On rare occasion a poem will contain the qualities that make it as near to perfect as we can imagine. Feasible within a limitless set of themes and subject matter, if the poet’s heart and mind are turning in sync is it not then possible that the result will be a superior poem, whether one about trout fishing, refrigerator mechanics or the failure of love? Whatever the circumstances or subject matter, the quality of a poem will always depend upon the poet’s understanding of both his subject and his craft. Many will say that Robert Frost achieved this ‘near perfection’ in more than a few of his poems. And after all, it isn’t easy to win four Pulitzer Prizes for Poetry with work that is less than superior.
On March 7, 1923 Robert Frost’s poem “Stopping by Woods on a Snowy Evening” was published in The New Republic magazine. It was Frost’s favorite of his own poems, and one he called ‘my best bid for remembrance.’ Though it is a poem about winter, Frost wrote the poem on a warm morning in the middle of June. On one occasion he said that it was the work of just a few minutes, almost without lifting his pen off the page. Describing the process he said, “It was as if I’d had a hallucination.” Despite the claim, an early draft of the poem shows clearly that it was reworked several times.
STOPPING BY WOODS ON A SNOWY EVENING
Whose woods these are I think I know.
His house is in the village, though;
He will not see me stopping here
To watch his woods fill up with snow.
My little horse must think it queer
To stop without a farmhouse near
Between the woods and frozen lake
The darkest evening of the year.
He gives his harness bells a shake
To ask if there is some mistake.
The only other sound’s the sweep
Of easy wind and downy flake.
The woods are lovely, dark and deep,
But I have promises to keep,
And miles to go before I sleep,
And miles to go before I sleep.
Frost himself told the story this way: He wrote the poem based on an experience he had one Christmas season. At the time he was troubled that he and his wife wouldn’t be able to afford Christmas presents for the children. He wasn’t a successful farmer, but scrounged up some produce from their farm, hitched up his horse and took a wagon into town to try and sell enough produce to buy some gifts. He was unable to sell a single thing. As evening came it began to snow and he headed home. Along the way he was overwhelmed with the shame of telling his family about his failure, and as if sensing his mood, the horse stopped. Frost sat on his wagon in the falling snow and cried like a baby. Eventually, the horse jingled its bells, and Frost collected himself and continued the ride back home to his family. He later told his daughter: “A man has as much right as a woman to a good cry now and again. The snow gave me shelter; the horse understood and gave me the time.”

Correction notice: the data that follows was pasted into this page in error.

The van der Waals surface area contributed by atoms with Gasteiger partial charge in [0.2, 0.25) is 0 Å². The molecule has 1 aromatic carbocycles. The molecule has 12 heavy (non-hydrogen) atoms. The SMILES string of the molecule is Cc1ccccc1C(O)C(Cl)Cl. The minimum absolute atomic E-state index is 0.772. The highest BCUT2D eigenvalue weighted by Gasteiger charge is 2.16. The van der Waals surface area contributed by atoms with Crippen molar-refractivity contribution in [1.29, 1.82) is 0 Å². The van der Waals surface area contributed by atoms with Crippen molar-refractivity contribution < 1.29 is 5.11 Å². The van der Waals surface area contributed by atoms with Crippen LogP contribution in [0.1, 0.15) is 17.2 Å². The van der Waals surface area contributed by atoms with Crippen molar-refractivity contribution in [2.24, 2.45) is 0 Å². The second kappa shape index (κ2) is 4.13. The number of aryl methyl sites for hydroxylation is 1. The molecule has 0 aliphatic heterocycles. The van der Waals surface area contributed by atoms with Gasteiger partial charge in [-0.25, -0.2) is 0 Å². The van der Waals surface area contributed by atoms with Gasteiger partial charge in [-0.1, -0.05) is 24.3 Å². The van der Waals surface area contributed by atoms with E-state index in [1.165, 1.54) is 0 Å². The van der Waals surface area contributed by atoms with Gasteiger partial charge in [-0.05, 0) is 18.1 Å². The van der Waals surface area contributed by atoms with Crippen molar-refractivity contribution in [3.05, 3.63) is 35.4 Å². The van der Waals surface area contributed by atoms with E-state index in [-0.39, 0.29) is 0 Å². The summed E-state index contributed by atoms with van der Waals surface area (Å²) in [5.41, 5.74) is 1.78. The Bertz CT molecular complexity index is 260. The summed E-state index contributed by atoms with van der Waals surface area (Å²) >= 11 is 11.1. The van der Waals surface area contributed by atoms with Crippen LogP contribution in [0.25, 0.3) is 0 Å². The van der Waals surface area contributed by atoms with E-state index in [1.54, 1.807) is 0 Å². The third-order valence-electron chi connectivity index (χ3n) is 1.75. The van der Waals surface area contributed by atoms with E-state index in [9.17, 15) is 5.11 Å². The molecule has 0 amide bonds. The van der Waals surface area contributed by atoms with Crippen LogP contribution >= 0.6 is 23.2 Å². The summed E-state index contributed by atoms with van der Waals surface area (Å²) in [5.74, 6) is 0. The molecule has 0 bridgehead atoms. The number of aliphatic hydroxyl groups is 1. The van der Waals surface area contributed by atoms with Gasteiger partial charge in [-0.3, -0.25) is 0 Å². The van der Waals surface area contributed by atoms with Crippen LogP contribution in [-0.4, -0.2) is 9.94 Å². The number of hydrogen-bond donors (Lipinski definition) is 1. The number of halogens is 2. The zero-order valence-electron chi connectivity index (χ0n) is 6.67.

Returning to the idea of how Frost wrote the poem, a few minutes examination of “Stopping by Woods on a Snowy Evening” reveals a work that defies any claim to quick, uninterrupted composition. As a contemplation on escape and responsibility, the poem is a combination of language, sound and rhythm in which words are like actors in a drama. In the technical sense, the poem is a series of rhymed couplets in iambic tetrameter, sixteen lines divided into four lines with alternating rhymes. Taking the craft one step farther, Frost wrote each of the poem’s sixteen lines in precisely eight syllables. As example, look at the opening and closing lines:
Whose / woods / these / are / I / think / I / know
And / miles / to / go/ be / fore / I / sleep
Choose any of the poem’s sixteen lines and the syllable count will be eight. With everything else this is quite a feat.
Poetry is writing that cries to be read aloud and “Stopping by Woods on a Snowy Evening” couldn’t be a better example.